CENTRAL TEXAS — Broken supply chains might have made it harder to get what you're looking for at the grocery, prompting some Americans to ask: "Where's the beef?"
"Demand, it's at a pretty historic level," said AgriLife Extension economist Justin Benavidez. "And so that means that people are enjoying the product and eating a lot of it."
Managers at Jubilee Food Market have noticed those same trends. Fortunately, their customers haven't been left empty-handed, as they've taken great care to keep their meat stock up.
"People know what they want, and they're going to get it no matter what they have to do, honestly," said Matthew Wilhite, meat market manager at Jubilee.
Nationwide, supply hasn't quite been able to meet the demand because cattle herds this year are down in size. Livestock economists say that's partially due to natural cycles that occur in the market, but the drought is also to blame.
"Whenever you have drought, it becomes more expensive to maintain cows, and to therefore produce more calves," said Benavidez. "And so we would expect to see fewer cows."
Drought from last year caused many ranchers to sell parts of their herd since proper food and water were hard to come by. Beef was already experiencing price hikes due to a lack of shipping.
Jubilee Food Market was able to avoid major price markups thus far, but they understand that the market doesn't always play fair.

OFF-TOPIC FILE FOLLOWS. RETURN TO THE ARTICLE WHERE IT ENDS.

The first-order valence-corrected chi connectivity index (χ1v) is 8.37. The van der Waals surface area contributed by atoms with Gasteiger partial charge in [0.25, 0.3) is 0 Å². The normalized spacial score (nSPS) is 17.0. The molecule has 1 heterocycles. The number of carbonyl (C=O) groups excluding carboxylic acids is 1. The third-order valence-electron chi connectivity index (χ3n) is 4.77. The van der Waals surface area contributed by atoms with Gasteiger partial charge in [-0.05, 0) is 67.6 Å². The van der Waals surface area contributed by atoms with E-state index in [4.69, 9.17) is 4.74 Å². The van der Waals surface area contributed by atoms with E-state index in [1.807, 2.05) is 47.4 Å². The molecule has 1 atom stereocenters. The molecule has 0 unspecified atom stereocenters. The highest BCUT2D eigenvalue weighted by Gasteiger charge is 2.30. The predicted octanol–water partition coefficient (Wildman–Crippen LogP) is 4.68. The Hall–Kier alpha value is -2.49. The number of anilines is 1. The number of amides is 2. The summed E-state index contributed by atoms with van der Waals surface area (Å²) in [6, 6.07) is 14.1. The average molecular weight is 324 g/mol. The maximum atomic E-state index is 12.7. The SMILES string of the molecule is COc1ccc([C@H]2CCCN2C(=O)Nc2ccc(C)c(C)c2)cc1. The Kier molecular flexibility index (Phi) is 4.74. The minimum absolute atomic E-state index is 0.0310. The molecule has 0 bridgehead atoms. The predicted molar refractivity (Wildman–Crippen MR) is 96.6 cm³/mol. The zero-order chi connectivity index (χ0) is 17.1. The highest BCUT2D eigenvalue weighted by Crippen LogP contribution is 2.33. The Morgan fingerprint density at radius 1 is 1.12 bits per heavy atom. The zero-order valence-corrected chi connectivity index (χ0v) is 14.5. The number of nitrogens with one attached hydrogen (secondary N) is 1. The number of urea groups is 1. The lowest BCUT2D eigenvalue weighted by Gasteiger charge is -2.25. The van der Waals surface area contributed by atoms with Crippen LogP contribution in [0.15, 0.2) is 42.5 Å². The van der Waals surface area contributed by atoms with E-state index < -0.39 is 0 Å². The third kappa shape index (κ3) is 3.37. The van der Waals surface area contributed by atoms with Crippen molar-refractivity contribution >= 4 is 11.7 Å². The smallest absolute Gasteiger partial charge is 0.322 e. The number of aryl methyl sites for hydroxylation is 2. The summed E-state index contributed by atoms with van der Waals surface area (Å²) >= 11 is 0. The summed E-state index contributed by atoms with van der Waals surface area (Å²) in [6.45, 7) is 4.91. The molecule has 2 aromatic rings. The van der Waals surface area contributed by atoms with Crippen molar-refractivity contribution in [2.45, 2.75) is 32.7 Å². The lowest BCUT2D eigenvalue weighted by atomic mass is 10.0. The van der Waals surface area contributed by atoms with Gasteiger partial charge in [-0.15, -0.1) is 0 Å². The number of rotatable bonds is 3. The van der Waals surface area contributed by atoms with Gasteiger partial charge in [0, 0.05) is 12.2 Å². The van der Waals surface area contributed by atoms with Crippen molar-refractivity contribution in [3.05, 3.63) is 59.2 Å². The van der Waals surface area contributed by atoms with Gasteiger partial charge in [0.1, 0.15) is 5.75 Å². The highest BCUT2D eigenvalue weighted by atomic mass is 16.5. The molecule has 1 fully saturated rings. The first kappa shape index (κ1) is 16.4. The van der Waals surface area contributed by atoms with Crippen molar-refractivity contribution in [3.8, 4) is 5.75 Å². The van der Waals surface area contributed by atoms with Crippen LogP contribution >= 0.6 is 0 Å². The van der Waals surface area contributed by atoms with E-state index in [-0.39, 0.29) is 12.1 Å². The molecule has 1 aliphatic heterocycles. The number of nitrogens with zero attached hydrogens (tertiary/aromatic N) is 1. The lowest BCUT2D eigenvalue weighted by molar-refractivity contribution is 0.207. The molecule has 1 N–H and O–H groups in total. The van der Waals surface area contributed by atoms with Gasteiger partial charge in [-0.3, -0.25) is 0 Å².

"Some things you can control, some things you can't," said Wilhite. "It's just a matter of timing and getting around it."
With fewer cows entering the market, ranchers are expected to get great prices for their beef this year. Experts say that as markets attempt to compensate for those prices, higher costs may be passed on to the consumer.
"If you've got a higher cost animal at the feedlot level, you're probably going to see a little bit higher sticker price when you go to the retail counter there at your grocery store," said Benavidez.
Benavidez notes that the relationship between higher cattle prices and increased consumer costs isn't a one-size-fits-all problem, but in general, there's a connection between the two.
The increased earnings that ranchers will make this year may be able to cover input costs such as hay, which have become much more expensive during the pandemic. Market analysts say that the extra money may be enough for some ranchers to post a profit, but that's not necessarily true for the entire industry.